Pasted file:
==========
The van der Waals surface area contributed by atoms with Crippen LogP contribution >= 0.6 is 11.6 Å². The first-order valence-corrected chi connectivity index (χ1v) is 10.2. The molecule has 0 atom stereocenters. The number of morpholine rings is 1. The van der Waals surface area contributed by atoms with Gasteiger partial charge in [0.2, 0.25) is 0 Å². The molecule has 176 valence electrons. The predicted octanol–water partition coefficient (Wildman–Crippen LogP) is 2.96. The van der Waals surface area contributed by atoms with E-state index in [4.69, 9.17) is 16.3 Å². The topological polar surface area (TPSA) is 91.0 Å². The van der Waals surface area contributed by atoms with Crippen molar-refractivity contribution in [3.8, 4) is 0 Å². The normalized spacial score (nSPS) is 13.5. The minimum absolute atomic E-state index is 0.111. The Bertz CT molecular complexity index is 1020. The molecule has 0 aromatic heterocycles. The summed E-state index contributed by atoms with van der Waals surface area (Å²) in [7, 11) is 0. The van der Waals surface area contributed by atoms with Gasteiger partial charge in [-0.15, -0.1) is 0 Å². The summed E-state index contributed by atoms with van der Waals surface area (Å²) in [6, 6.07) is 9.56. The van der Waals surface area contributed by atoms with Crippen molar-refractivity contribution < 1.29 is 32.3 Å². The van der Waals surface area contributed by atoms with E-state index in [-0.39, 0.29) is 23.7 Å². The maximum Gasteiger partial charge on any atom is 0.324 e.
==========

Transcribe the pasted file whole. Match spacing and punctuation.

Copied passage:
The van der Waals surface area contributed by atoms with Crippen LogP contribution >= 0.6 is 11.6 Å². The first-order valence-corrected chi connectivity index (χ1v) is 10.2. The molecule has 0 atom stereocenters. The number of morpholine rings is 1. The van der Waals surface area contributed by atoms with Gasteiger partial charge in [0.2, 0.25) is 0 Å². The molecule has 176 valence electrons. The predicted octanol–water partition coefficient (Wildman–Crippen LogP) is 2.96. The van der Waals surface area contributed by atoms with E-state index in [4.69, 9.17) is 16.3 Å². The topological polar surface area (TPSA) is 91.0 Å². The van der Waals surface area contributed by atoms with Crippen molar-refractivity contribution in [3.8, 4) is 0 Å². The normalized spacial score (nSPS) is 13.5. The minimum absolute atomic E-state index is 0.111. The Bertz CT molecular complexity index is 1020. The molecule has 0 aromatic heterocycles. The summed E-state index contributed by atoms with van der Waals surface area (Å²) in [7, 11) is 0. The van der Waals surface area contributed by atoms with Gasteiger partial charge in [-0.15, -0.1) is 0 Å². The summed E-state index contributed by atoms with van der Waals surface area (Å²) in [6, 6.07) is 9.56. The van der Waals surface area contributed by atoms with Crippen molar-refractivity contribution < 1.29 is 32.3 Å². The van der Waals surface area contributed by atoms with E-state index in [-0.39, 0.29) is 23.7 Å². The maximum Gasteiger partial charge on any atom is 0.324 e.